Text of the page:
Researchers were surprised to discover that diatoms, one of the most important and abundant types of phytoplankton, fared very badly during shipboard experiments conducted by co-author Kunshan Gao, from the State Key Laboratory of Marine Environmental Science at Xiamen University, Xiamen China.
Previous experiments in labs like Riebesell’s found that diatoms actually did better in high-acid seawater, unlike most other shell- forming plankton. Burning fossil fuels has made the oceans about 30 percent more acidic researchers discovered less than 10 years ago. Oceans absorb one third of the carbon dioxide (CO2) emitted from using fossil fuels.
The good news is this has slowed the rate of global warming. The bad news is oceans are now more acidic and it will get worse as more CO2 is emitted. This is basic, well-understood ocean chemistry. Continue reading →
As the last of my winds and rains ebb I wish you a complete and climate-wise recovery. Our planet is not as it once was. You have seen some of the changes in your lifetime: the superstorms, floods, drought, heat waves, and the melting of the Arctic.
Other changes are invisible such as the30 percent increase in the acidity of the oceans. This rising acidity is harming coral reefs, fish and many other inhabitants of the oceans. One third of the carbon dioxide (CO2) emitted from burning fossil fuels has been absorbed by the oceans. When CO2 dissolves in seawater it makes them more acidic.
All of these changes and far more with only 0.8C (1F) rise in global temperature. You want to believe all of this is natural. It is true I am part of nature but I have felt and fed off the extra heat energy in the oceans and additional moisture in the air you have unintentionally put there. The air, oceans, landscape have changed. Some call this time of major human impacts on the planet “The Anthropocene”. A big word to describe a big change: the era when humanity is influencing every aspect of life on the planet.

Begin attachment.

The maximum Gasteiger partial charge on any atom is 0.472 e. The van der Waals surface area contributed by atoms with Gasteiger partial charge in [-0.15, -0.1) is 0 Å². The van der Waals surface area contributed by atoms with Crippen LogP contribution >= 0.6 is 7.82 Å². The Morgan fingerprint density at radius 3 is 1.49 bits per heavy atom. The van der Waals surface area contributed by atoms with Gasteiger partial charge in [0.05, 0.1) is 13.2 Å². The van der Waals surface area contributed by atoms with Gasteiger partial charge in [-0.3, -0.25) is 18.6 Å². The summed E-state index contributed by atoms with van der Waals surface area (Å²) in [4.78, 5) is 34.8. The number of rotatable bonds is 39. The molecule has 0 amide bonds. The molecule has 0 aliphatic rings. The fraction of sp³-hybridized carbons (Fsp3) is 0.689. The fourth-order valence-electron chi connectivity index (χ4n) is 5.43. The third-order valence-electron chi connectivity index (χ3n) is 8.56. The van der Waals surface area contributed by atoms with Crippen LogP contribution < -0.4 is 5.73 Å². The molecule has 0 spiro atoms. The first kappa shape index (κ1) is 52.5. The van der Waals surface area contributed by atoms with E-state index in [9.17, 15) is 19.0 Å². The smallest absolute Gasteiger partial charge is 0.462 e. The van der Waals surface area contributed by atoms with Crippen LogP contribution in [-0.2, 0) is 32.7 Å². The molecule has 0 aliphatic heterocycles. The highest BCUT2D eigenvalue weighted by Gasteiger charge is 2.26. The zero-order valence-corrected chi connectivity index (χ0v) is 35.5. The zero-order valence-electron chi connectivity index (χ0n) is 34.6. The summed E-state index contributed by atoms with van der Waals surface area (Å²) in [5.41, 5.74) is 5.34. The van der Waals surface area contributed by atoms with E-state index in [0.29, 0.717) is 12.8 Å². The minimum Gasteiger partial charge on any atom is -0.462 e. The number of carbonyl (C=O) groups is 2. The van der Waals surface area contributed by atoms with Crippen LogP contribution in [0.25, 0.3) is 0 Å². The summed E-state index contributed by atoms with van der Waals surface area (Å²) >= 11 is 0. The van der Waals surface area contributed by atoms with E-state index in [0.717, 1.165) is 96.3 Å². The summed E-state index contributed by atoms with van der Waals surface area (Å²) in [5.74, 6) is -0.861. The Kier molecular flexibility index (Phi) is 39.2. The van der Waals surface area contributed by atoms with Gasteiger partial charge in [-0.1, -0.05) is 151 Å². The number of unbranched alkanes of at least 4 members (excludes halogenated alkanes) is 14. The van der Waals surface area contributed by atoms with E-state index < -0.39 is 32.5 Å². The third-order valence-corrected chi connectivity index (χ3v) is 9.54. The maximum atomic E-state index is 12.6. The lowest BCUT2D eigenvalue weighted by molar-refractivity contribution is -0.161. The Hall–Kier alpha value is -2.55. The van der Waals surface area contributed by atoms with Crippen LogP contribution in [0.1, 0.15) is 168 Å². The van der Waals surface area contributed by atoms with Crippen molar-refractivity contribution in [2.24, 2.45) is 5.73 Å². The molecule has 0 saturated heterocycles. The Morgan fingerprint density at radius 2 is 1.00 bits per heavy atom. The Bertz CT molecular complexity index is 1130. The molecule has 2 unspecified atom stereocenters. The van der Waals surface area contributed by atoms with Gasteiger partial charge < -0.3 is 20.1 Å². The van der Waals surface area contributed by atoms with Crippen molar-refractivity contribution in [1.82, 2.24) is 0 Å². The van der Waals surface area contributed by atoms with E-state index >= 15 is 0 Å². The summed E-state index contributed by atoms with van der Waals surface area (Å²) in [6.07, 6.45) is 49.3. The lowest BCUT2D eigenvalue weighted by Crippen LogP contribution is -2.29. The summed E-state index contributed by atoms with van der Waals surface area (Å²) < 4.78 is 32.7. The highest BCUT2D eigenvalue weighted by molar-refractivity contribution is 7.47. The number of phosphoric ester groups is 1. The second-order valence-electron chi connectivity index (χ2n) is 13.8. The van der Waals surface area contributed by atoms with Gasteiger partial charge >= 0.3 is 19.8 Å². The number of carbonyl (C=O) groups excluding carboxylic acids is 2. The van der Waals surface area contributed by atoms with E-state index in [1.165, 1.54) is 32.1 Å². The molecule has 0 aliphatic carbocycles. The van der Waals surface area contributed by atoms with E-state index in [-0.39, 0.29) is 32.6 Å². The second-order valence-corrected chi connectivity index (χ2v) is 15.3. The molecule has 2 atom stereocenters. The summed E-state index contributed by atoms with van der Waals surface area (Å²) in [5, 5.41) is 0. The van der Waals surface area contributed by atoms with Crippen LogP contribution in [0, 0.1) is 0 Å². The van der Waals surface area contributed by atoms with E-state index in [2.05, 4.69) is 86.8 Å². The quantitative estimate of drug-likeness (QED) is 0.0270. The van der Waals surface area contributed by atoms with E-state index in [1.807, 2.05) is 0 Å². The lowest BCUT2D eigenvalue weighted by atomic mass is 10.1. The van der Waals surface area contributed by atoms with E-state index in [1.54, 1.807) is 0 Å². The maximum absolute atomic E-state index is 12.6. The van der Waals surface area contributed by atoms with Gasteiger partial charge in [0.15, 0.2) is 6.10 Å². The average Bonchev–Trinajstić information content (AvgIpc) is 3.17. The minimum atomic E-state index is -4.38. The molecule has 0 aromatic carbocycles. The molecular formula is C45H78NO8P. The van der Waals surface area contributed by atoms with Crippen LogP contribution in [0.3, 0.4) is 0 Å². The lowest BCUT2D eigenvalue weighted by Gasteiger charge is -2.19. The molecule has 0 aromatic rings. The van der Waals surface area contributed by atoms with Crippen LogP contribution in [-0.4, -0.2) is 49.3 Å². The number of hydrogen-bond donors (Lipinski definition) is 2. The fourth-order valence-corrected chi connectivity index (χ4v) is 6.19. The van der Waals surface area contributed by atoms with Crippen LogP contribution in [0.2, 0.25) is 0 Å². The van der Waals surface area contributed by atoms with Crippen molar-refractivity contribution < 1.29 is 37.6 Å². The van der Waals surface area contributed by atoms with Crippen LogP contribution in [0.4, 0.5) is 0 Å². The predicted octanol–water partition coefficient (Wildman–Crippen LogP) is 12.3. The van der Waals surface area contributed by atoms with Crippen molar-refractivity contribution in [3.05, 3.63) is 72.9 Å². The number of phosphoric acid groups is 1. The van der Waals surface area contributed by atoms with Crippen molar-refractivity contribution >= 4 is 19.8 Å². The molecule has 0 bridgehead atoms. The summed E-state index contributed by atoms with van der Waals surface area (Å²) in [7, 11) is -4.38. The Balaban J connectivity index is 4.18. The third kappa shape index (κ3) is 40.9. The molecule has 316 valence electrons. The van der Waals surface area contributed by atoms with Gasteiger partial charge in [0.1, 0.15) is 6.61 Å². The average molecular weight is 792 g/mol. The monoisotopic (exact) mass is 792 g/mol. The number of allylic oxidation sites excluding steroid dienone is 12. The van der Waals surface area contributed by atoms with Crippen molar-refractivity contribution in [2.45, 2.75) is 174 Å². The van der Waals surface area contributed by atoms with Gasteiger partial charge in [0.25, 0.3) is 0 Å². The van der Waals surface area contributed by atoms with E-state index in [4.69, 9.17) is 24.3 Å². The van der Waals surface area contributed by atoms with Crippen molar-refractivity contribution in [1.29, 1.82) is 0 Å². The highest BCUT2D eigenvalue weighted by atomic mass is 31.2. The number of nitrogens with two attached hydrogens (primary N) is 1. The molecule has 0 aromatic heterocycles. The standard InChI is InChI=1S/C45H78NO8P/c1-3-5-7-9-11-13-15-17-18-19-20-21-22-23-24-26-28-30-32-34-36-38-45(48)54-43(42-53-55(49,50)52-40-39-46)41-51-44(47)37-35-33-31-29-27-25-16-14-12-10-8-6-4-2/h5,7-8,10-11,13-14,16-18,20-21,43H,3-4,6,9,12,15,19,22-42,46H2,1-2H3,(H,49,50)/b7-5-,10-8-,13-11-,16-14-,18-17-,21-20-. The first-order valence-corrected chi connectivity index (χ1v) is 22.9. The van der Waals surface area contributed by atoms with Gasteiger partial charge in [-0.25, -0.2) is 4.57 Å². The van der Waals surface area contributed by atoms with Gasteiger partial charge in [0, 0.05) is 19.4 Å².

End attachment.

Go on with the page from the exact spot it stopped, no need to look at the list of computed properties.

Mexico and Central America look like they are covered in dried blood on maps projecting future soil moisture conditions.
The results from 19 different state-of-the-art climate models project extreme and persistent drought conditions (colored dark red-brown on the maps) for almost all of Mexico, the midwestern United States and most of Central America.
If climate change pushes the global average temperature to 2.5 degrees Celsius above pre-industrial era levels, as many experts now expect, these regions will be under severe and permanent drought conditions.
Future conditions are projected to be worse than Mexico’s current drought or the U.S. Dust Bowl era of the 1930s that forced hundreds of thousands of people to migrate.
“Drought conditions will prevail no matter what precipitation rates are in the future,” said co-author Michael Wehner, a climate scientist at the Lawrence Berkeley National Laboratory, a U.S. government research centre in California.
“Even in regions where rainfall increases, the soils will get drier. This is a very robust finding,” Wehner told Tierramérica.
Without major reductions in carbon emissions from the burning of fossil fuels, global temperatures will increase to at least 2.5 degrees of warming between 2050 and 2090, depending on rates of emissions of greenhouse gases, climate sensitivity and feedbacks. Continue reading →